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Which physics model

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I've been trying to program a homebrew clone of an F-Zero/Wipeout style game on my Nintendo DS for a while now, and every physics model I use has its disadvantages which I don't really want to settle with. At the moment I'm concentrating on collision detection with the level, and splitting this into 2 parts: 1- Preventing the ship passing through polygons 2- Firing a segment down the ship's -y axis to get the ship's height and rotation I'm having trouble with 1, I'll discuss the problems with each model. 1) Representing the player as a point and drawing a line between the ship's current and future positions, testing this segment against level polygons and moving the player a set distance PROBLEM: The player clips the world, for instance if I have a boundary on the side to stop them falling off the track, half the ship goes through the polygon. 2) Swept-sphere vs triangle PROBLEM: A VERY bad fit, most ships will be long and flat, using a sphere means a lot of wasted space around the ship and collisions with the ground and sides where they shouldn't be happening 3) Swept-OBB vs triangle, very good fit. PROBLEM: Moving around the world is fine, however if the player collides with a polygon and rotates on the same frame, the OBB can go through the polygon. When this happens all you can do is place the OBB past the polygon (so it goes through). Dave Eberly suggested for me to read his article on intersections using OBBs with linear and angular velocities, however before I go off and try another model (I'm a slow coder) I'd like for people to discuss what I SHOULD be doing, and also if this method will solve my problems and its efficiency. Makes me wonder what they did in F-Zero GX!

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Assuming your level and ship models are relatively simple, you could basically do (1) but for each of the 'extremities' of the ship. That would be similar to a swept OBB test but it might allow you to work out which part of the ship collided first (and when), and therefore allow you to perform the right response.

For a cuboid you'd use the 8 corners, and therefore collision detection would be 8 times as slow. More complicated ship designs might have more points and therefore require more calculation. This method also has the disadvantage that any small pieces of world map that can slip between the collision points could pass straight through your ship, and therefore it would not be suitable if your world map is of high detail.

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Hmm, I was thinking of doing something similar to this too, if the OBB test comes back as overlapped then testing which corner is the deepest and pushing the player out by that much.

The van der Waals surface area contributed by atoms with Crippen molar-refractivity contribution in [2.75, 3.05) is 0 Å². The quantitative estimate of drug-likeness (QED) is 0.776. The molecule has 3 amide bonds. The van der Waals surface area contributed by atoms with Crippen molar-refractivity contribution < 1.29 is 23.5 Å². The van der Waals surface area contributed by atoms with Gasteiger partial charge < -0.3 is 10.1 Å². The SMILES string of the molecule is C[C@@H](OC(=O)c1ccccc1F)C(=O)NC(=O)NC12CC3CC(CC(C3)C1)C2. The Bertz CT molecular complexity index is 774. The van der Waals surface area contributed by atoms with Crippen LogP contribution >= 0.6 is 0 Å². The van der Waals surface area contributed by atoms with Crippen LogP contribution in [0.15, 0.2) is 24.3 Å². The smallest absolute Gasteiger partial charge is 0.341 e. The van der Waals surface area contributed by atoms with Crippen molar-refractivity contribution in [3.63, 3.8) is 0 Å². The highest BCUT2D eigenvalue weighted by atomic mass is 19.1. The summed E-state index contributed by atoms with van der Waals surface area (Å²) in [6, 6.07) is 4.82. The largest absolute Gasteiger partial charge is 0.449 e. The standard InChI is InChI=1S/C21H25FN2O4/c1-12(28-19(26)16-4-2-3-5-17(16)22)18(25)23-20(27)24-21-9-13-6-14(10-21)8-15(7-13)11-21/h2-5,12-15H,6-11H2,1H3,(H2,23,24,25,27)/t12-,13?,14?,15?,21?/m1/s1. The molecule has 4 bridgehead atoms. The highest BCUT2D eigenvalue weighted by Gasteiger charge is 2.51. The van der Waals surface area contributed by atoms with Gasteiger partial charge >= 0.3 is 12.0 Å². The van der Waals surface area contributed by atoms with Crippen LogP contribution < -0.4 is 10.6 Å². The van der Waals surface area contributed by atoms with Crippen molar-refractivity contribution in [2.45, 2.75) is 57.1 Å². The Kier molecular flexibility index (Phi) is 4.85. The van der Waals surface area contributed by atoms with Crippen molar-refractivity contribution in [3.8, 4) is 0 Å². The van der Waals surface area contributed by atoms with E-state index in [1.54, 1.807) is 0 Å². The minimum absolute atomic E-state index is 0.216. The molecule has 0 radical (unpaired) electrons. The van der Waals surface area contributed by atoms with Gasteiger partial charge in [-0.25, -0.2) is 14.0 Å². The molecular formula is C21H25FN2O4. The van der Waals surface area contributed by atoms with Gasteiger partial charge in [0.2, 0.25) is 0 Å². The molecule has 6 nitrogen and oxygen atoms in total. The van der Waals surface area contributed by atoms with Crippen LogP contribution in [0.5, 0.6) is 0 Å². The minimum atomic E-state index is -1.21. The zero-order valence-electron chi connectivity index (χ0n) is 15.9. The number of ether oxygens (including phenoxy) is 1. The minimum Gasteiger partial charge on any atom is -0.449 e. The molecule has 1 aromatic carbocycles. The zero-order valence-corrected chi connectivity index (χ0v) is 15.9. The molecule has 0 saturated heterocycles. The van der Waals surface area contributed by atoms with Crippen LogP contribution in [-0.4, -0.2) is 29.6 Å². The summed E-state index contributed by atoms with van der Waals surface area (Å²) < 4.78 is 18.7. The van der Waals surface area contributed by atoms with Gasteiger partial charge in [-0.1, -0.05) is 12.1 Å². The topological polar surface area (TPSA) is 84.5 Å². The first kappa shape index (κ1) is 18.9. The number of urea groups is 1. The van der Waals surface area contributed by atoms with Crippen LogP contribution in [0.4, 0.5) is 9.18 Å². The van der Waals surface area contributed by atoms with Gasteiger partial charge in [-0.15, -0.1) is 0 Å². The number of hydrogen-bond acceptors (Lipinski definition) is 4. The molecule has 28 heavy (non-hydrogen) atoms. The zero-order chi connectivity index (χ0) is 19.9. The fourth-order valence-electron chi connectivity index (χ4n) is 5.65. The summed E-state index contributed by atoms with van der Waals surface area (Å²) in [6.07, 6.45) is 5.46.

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You could use an ellipsoid. Ellipsoid-triangle mesh checks are really easy because you just apply a scaling to both such that the ellipsoid becomes a sphere, and the triangles scale in the same way. Sphere-triangle checks are easy.

So long as all ships are the same shape (approx) then ellipsoid-ellipsoid checks are easy because you just scale them both into spheres. If you have different sized ships, then this would be a problem (sphere-ellipsoid check is actually a bit nasty)

I imagine an ellipsoid could fit a ship reasonably well - so you squash a sphere vertically and stretch it along the length of the ship.

There's a fair bit of info about this since it's used for character movement too - e.g. try this.

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I did also think of an ellipsoid (it was also mentioned to me in another post before) but would an ellipsoid be susceptible to the same problem I'm currently having with the OBB tests? Namely that rotating the OBB makes it start off overlapping a triangle and the only way to respond to that is to make it go through the triangle.

Article does looks interesting, I'll take a good look at it

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Quote:
Original post by Rajveer
I did also think of an ellipsoid (it was also mentioned to me in another post before) but would an ellipsoid be susceptible to the same problem I'm currently having with the OBB tests? Namely that rotating the OBB makes it start off overlapping a triangle and the only way to respond to that is to make it go through the triangle.


Yes - but I don't think that's a problem because:

1. You're unlikely to rotate more than a few degrees between updates, and

2. It's quite easy to write code that "pushes" an ellipsoid out of a triangle if it does intersect.

So if you're using swept tests that would prevent intersection in the absence of rotation, then the intersection that you do get due to rotation will be small. And, importantly, rotating will never take the ellipsoid center from one side of the triangle to the other, so it will not result in you pushing the ellipsoid the wrong way.

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Great article, I've read and learned some things that I should have been doing before, like treating the collision function as a recursive one and doing it multiple times.

A quick question before I go off and change my collision routines to ellipsoid ones, I'm going to try sticking with my working swept-OBB. The only problem I'm having is coming up with a suitable sliding plane if the OBB intersects the edge of a triangle, would it simply be the plane of the first edge of the OBB intersecting the tri?

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